Virtualization: What are you getting for your money? (Part 1)

Virtualization. What does it mean and how much of the claims are hype versus delivering real value to the business?

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Editor's Note: Following is the first in a series of tips about storage virtualization taken from a white paper by Robert Nieboer of StorageTek. This document is fequently requested by searchStorage discussion forum users.

Virtualization: What are you getting for your money? (Part 1)
By Robert Nieboer

The word ?virtualization? has crept into the IT lexicon. What does it mean and how much of the claims are hype versus delivering real value to the business?

Virtualization separates the presentation of storage to the server operating system from the actual physical devices. Neither of these statements implies an underlying architecture, yet most claims to storage virtualization today are made in the context of storage networks. This is no accident, since storage networking and storage virtualization are trying to address the same fundamental problem ? storage manageability. In fact, it would be fair to say that, even as storage networking is only just beginning to be widely implemented, it is already recognized that we need to do something more to ease the storage management burden.

We believe that the scale of the problem is so large, that the goal of all the efforts surrounding storage and storage manageability should be to plan for the elimination of human intervention in storage management. Virtualization is a step in that direction, and we believe that automated policy-based management algorithms and decision-making intelligence will join virtualization in the near future.

Most virtualization implementations are concerned with simplifying the management of large storage infrastructures shared across multiple heterogeneous servers and applications. Presenting a logical view of storage devices to servers that is disassociated from the physical reality can have the effect of hiding complexity, masking change and improving people productivity. What is missing from most virtualization implementations is the means to reduce the amount of storage infrastructure needed to satisfy application storage requirements. Yes, manageability is a serious issue that requires resolution. But so is infrastructure cost.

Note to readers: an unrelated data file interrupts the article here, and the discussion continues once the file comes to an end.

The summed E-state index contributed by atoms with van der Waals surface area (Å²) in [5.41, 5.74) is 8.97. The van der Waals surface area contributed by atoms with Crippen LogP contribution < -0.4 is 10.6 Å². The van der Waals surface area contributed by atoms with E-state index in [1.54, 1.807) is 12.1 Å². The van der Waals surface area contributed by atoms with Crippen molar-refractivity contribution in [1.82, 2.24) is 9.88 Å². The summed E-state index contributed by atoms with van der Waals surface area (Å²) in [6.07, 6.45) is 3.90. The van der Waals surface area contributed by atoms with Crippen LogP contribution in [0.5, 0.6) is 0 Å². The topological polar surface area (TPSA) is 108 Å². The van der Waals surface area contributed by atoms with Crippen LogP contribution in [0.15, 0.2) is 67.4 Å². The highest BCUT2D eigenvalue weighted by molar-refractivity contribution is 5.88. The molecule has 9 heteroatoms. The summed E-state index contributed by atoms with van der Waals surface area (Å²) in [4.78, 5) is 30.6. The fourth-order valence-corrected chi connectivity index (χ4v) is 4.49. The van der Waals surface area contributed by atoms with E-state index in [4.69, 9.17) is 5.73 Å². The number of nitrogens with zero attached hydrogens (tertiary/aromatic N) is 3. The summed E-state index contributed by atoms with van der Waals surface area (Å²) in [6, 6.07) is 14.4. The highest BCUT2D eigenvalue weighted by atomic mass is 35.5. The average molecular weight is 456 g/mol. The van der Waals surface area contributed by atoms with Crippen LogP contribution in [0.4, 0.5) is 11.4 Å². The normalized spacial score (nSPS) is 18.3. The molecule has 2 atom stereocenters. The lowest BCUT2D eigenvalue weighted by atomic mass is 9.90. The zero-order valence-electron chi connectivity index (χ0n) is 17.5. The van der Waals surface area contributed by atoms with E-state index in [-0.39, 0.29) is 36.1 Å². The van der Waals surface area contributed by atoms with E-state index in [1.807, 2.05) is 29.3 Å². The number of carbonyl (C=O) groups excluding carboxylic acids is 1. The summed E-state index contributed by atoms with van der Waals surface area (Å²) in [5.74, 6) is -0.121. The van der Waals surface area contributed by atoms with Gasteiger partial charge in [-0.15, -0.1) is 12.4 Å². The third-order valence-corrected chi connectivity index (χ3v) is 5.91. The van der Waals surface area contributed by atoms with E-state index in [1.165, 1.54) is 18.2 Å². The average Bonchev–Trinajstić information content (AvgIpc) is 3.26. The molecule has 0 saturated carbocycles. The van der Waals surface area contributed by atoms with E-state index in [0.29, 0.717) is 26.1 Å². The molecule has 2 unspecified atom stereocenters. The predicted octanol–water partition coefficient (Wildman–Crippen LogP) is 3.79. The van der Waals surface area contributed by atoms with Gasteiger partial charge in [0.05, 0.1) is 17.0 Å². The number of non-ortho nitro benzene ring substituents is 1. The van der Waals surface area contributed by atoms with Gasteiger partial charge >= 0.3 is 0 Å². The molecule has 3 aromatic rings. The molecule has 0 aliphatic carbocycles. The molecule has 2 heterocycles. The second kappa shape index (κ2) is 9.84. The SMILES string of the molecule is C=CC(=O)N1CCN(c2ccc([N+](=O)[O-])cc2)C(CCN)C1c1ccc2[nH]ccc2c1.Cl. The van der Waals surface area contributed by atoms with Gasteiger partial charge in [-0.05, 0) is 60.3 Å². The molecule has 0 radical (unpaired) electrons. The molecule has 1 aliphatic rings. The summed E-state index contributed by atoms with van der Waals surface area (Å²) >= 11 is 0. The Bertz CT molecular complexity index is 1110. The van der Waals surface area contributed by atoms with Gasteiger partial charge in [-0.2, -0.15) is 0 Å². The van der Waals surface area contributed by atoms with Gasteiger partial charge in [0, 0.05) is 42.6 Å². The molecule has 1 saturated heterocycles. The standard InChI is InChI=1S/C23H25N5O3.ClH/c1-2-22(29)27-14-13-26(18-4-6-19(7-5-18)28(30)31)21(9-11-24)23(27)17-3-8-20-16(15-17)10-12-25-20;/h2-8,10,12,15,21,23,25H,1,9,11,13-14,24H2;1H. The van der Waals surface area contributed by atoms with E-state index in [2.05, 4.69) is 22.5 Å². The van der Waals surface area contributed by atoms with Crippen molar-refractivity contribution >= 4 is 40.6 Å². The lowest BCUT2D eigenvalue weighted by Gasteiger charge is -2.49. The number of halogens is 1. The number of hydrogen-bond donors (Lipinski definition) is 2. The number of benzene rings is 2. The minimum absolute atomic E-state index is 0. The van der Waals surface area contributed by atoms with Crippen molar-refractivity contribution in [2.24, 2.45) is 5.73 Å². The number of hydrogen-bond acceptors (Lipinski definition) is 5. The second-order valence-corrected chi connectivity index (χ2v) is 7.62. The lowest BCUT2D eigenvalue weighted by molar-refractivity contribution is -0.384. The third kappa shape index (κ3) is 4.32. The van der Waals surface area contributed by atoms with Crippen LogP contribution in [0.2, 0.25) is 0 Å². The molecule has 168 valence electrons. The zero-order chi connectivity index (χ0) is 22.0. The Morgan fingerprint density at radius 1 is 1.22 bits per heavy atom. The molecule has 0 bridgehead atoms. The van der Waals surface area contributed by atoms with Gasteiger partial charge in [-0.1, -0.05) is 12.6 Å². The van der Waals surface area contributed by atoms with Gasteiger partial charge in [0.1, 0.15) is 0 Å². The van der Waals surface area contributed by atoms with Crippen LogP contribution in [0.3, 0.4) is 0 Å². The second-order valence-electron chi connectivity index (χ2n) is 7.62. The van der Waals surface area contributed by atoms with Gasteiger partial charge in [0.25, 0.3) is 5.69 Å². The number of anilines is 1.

Users should carefully examine the claims of vendors about their storage virtualization products. What is available today? How open is it? Is policy-based management and intelligence present or planned? Is infrastructure cost reduction an objective?

Storage virtualization is necessary to overcome some of the interoperability limitations of storage networking, as well as in its own right for providing two huge and timely benefits to IT organizations:
1. Significantly improved storage manageability
2. Significantly reduced storage infrastructure cost

The first benefit is the objective of all of the virtualization architectures and implementations. However, the second is only obtained in two cases:

  • if virtualization is implemented at the device level, and if the virtualization engine is designed to exploit the fact that both the logical devices and the physical devices exist within the same span-of-control and so optimize the use of physical capacity.
  • and/or if virtualization is implemented in such a way as to transparently exploit the cost-benefits of a policy-driven multi-level storage hierarchy.

Storage virtualization is an important development. Right now, treat vendor claims with a degree of skepticism until functionality and roadmaps are understood.

ADDITIONAL RESOURCES:
* To view this white paper in its entirety, click on http://searchstorage.techtarget.com/originalContent/0,289142,sid5_gci768691,00.html.

* Check out the searchStorage Featured Topic on Virtualization for more resources, news, and expert advice.

* Browse links to other virtualization resources in our  Best Web Links .


About the author: Rob Nieboer is a corporate evangelist for StorageTek , and is currently responsible for global industry analyst relations for the company. Rob's background includes some 34 years as an IT practitioner, with the last 17 years focused on storage. His career with StorageTek has included responsibilities for systems engineering, systems engineering management, worldwide tape and library marketing, regional marketing, and strategy.

This was first published in September 2001

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